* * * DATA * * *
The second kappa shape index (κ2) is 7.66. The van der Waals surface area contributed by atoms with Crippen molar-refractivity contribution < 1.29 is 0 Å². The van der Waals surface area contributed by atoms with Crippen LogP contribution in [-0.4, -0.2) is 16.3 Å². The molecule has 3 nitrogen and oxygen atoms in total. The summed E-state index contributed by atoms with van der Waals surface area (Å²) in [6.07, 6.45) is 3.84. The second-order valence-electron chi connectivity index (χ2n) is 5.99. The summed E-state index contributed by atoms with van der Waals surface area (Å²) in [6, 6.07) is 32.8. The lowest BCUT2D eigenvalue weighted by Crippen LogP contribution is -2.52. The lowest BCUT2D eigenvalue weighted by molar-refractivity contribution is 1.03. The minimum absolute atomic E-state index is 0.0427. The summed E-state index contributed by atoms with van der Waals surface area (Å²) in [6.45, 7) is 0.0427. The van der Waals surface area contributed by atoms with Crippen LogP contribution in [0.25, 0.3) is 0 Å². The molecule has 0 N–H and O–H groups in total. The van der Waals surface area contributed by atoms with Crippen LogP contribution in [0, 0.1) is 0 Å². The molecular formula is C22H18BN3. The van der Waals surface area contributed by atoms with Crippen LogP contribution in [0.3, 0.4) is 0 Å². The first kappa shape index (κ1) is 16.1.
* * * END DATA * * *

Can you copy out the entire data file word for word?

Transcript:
The second kappa shape index (κ2) is 7.66. The van der Waals surface area contributed by atoms with Crippen molar-refractivity contribution < 1.29 is 0 Å². The van der Waals surface area contributed by atoms with Crippen LogP contribution in [-0.4, -0.2) is 16.3 Å². The molecule has 3 nitrogen and oxygen atoms in total. The summed E-state index contributed by atoms with van der Waals surface area (Å²) in [6.07, 6.45) is 3.84. The second-order valence-electron chi connectivity index (χ2n) is 5.99. The summed E-state index contributed by atoms with van der Waals surface area (Å²) in [6, 6.07) is 32.8. The lowest BCUT2D eigenvalue weighted by Crippen LogP contribution is -2.52. The lowest BCUT2D eigenvalue weighted by molar-refractivity contribution is 1.03. The minimum absolute atomic E-state index is 0.0427. The summed E-state index contributed by atoms with van der Waals surface area (Å²) in [6.45, 7) is 0.0427. The van der Waals surface area contributed by atoms with Crippen LogP contribution in [0.25, 0.3) is 0 Å². The molecule has 0 N–H and O–H groups in total. The van der Waals surface area contributed by atoms with Crippen LogP contribution in [0, 0.1) is 0 Å². The molecular formula is C22H18BN3. The van der Waals surface area contributed by atoms with Crippen LogP contribution in [0.3, 0.4) is 0 Å². The first kappa shape index (κ1) is 16.1.